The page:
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“The monthly relief being given will not cheer them, but at least it will give them a small source of income to run their families”

This time last year, “god’s own land” as the hill state of Uttarakhand is called, faced the worst fury of nature which left several thousand people dead and caused widespread devastation in rain-triggered floods. 

Life has become difficult for the families of the dead and the ones who have managed to survive the tragedy, as they are left with no source of livelihood.

Most of the men from Deoli village who died in the floods were either priests, hoteliers or porters – the bread winners of the families who are dependent on the pilgrimage season.

The ones who have survived are so traumatised that they are terrified to go back to Kedarnath temple, 30km away, and work.

Rikhuli Devi’s eyes still well up when she talks about the fateful day when she lost her son.

“My son died at Kedarnath. He was a ‘pandit’ (priest). For his death we got money, but what will my two grandsons do? There is nothing left for them to do, everything has been washed away,” Devi said.

It is the same story for Maya Suri, Sangrami Devi and many more who inhabit this village, which is rather sadly called “Village of Widows”, where 57 men lost their lives.

“My husband was taken by the river in Kedarnath. I have kids to look after and do not know what I will do. The money he used to make working for six months at Kedarnath temple was enough for our family, but now I do not know what is in store,” Maya Suri, a resident of the village, said.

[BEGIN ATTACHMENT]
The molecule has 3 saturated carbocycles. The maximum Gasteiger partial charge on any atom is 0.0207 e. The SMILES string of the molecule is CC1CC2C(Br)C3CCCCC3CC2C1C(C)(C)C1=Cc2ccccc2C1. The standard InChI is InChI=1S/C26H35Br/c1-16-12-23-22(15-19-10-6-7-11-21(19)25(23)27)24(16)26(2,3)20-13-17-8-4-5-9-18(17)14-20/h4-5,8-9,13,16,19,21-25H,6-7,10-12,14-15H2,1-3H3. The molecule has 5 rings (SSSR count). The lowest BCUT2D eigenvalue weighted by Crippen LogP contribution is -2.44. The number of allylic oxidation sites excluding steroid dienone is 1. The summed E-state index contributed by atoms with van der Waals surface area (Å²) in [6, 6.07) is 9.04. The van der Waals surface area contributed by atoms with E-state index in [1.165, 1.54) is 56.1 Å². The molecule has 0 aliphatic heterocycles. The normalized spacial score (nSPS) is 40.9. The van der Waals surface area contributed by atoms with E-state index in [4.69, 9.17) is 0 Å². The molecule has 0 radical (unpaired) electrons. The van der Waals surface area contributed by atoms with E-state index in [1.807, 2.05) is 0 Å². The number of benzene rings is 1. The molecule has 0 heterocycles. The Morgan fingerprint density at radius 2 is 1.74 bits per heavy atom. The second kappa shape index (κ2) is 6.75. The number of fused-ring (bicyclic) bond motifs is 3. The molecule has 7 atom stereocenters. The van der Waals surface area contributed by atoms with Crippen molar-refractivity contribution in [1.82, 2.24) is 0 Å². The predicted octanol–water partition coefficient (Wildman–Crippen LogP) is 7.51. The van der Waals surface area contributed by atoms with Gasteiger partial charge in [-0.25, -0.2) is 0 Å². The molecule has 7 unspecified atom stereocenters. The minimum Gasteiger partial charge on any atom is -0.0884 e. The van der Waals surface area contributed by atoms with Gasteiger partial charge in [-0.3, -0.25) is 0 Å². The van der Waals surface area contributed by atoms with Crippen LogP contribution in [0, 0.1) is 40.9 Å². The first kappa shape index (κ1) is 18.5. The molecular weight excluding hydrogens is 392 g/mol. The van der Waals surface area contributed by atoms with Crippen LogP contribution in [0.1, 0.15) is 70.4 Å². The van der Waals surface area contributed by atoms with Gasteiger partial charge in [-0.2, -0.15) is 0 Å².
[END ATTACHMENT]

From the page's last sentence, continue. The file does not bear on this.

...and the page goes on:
“It would have been better if we too had perished rather than live a life of penury,” many of the survivors said.

“I was at Gaurikund when the flash floods came. Hungry for five days I walked and reached home. I used to carry people to the Kedarnath shrine. Thinking about that day still gives me shivers and I feel weak,” Govind Prasad, a resident of Pithora, another village, said.

There are many who admit that the scenes of devastation and death of a year ago still haunt them, and every time there is a small thunder or lightning they want to run away.

“By god’s grace I did not lose anybody, but my bread earning son Prakash has been sick since then. He gets terrified at everything and hardly talks,” Rukmani Devi, 72, said.

The village is desperately seeking help including medical attention, but nothing much has been coming from the government.

The government is building roads to the village, but the people say they need much more.

The village was adopted by Sulabh International, an NGO, in December last year. It is providing the widows, elders and children with Rs2,000 a month.

Also every affected family in the nearby six villages is being given an allowance of Rs1,000 every month.

“The monthly relief being given will not cheer them, but at least it will give them a small source of income to run their families. The amount will be paid to them for the next five years, and will try to rehabilitate them so that they can get the thread of their life together,” said Bindeshwar Pathak, founder of Sulabh International.

The organisation has also set up 12 computers and 25 sewing machines for the village people to learn some skills.

They are also being taught candle making.

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